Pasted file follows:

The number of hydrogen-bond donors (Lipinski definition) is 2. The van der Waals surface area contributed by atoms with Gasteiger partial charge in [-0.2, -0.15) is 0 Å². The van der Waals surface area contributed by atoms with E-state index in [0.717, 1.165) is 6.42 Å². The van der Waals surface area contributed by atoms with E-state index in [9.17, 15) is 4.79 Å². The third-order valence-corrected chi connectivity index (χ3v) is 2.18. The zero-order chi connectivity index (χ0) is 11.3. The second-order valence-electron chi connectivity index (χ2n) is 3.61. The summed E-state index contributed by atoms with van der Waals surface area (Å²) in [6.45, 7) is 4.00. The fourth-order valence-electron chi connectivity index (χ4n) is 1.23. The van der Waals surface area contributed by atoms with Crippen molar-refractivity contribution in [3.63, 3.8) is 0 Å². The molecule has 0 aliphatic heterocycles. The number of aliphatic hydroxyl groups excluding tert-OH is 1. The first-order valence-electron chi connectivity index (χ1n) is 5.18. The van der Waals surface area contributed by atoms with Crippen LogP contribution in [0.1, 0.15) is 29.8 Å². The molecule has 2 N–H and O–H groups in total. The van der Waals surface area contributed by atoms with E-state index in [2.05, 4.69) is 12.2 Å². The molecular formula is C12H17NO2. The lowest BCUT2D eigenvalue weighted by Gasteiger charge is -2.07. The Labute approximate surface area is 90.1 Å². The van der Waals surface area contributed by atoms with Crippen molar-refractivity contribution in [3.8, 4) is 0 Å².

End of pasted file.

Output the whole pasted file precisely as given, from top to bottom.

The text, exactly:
The number of hydrogen-bond donors (Lipinski definition) is 2. The van der Waals surface area contributed by atoms with Gasteiger partial charge in [-0.2, -0.15) is 0 Å². The van der Waals surface area contributed by atoms with E-state index in [0.717, 1.165) is 6.42 Å². The van der Waals surface area contributed by atoms with E-state index in [9.17, 15) is 4.79 Å². The third-order valence-corrected chi connectivity index (χ3v) is 2.18. The zero-order chi connectivity index (χ0) is 11.3. The second-order valence-electron chi connectivity index (χ2n) is 3.61. The summed E-state index contributed by atoms with van der Waals surface area (Å²) in [6.45, 7) is 4.00. The fourth-order valence-electron chi connectivity index (χ4n) is 1.23. The van der Waals surface area contributed by atoms with Crippen molar-refractivity contribution in [3.63, 3.8) is 0 Å². The molecule has 0 aliphatic heterocycles. The number of aliphatic hydroxyl groups excluding tert-OH is 1. The first-order valence-electron chi connectivity index (χ1n) is 5.18. The van der Waals surface area contributed by atoms with Crippen LogP contribution in [0.1, 0.15) is 29.8 Å². The molecule has 2 N–H and O–H groups in total. The van der Waals surface area contributed by atoms with E-state index in [2.05, 4.69) is 12.2 Å². The molecular formula is C12H17NO2. The lowest BCUT2D eigenvalue weighted by Gasteiger charge is -2.07. The Labute approximate surface area is 90.1 Å². The van der Waals surface area contributed by atoms with Crippen molar-refractivity contribution in [3.8, 4) is 0 Å².